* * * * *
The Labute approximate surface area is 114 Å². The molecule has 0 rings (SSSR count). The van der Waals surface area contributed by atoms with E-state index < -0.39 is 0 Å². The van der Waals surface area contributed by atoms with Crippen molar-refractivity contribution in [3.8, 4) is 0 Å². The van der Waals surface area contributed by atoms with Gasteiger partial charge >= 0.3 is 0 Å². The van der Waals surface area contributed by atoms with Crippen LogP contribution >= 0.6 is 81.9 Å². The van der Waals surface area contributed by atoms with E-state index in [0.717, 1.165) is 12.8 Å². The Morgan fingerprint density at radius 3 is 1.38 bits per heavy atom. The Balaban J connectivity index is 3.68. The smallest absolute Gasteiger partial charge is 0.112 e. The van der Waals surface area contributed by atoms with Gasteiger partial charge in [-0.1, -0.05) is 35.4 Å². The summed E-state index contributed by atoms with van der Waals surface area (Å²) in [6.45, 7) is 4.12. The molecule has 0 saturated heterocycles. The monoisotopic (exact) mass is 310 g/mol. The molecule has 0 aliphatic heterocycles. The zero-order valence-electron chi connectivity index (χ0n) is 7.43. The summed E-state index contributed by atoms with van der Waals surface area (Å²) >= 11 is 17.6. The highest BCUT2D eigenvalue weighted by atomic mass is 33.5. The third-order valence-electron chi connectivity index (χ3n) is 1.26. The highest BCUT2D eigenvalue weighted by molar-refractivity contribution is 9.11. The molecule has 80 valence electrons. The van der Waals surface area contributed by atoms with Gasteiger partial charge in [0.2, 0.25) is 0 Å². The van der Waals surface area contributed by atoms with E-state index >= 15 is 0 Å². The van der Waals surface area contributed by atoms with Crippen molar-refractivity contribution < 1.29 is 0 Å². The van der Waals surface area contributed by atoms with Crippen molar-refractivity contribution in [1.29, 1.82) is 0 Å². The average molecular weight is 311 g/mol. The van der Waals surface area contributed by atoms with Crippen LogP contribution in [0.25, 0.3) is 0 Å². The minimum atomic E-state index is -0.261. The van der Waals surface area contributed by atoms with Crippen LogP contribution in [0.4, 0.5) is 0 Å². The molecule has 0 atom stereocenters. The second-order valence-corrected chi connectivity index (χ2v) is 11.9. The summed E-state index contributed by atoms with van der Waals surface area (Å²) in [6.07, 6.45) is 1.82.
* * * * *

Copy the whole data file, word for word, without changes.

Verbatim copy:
The Labute approximate surface area is 114 Å². The molecule has 0 rings (SSSR count). The van der Waals surface area contributed by atoms with E-state index < -0.39 is 0 Å². The van der Waals surface area contributed by atoms with Crippen molar-refractivity contribution in [3.8, 4) is 0 Å². The van der Waals surface area contributed by atoms with Gasteiger partial charge >= 0.3 is 0 Å². The van der Waals surface area contributed by atoms with Crippen LogP contribution >= 0.6 is 81.9 Å². The van der Waals surface area contributed by atoms with E-state index in [0.717, 1.165) is 12.8 Å². The Morgan fingerprint density at radius 3 is 1.38 bits per heavy atom. The Balaban J connectivity index is 3.68. The smallest absolute Gasteiger partial charge is 0.112 e. The van der Waals surface area contributed by atoms with Gasteiger partial charge in [-0.1, -0.05) is 35.4 Å². The summed E-state index contributed by atoms with van der Waals surface area (Å²) in [6.45, 7) is 4.12. The molecule has 0 saturated heterocycles. The monoisotopic (exact) mass is 310 g/mol. The molecule has 0 aliphatic heterocycles. The zero-order valence-electron chi connectivity index (χ0n) is 7.43. The summed E-state index contributed by atoms with van der Waals surface area (Å²) >= 11 is 17.6. The highest BCUT2D eigenvalue weighted by atomic mass is 33.5. The third-order valence-electron chi connectivity index (χ3n) is 1.26. The highest BCUT2D eigenvalue weighted by molar-refractivity contribution is 9.11. The molecule has 80 valence electrons. The van der Waals surface area contributed by atoms with Gasteiger partial charge in [0.2, 0.25) is 0 Å². The van der Waals surface area contributed by atoms with E-state index >= 15 is 0 Å². The van der Waals surface area contributed by atoms with Crippen molar-refractivity contribution < 1.29 is 0 Å². The van der Waals surface area contributed by atoms with Crippen molar-refractivity contribution in [1.29, 1.82) is 0 Å². The average molecular weight is 311 g/mol. The van der Waals surface area contributed by atoms with Crippen LogP contribution in [0.25, 0.3) is 0 Å². The minimum atomic E-state index is -0.261. The van der Waals surface area contributed by atoms with Crippen LogP contribution in [0.4, 0.5) is 0 Å². The molecule has 0 atom stereocenters. The second-order valence-corrected chi connectivity index (χ2v) is 11.9. The summed E-state index contributed by atoms with van der Waals surface area (Å²) in [6.07, 6.45) is 1.82.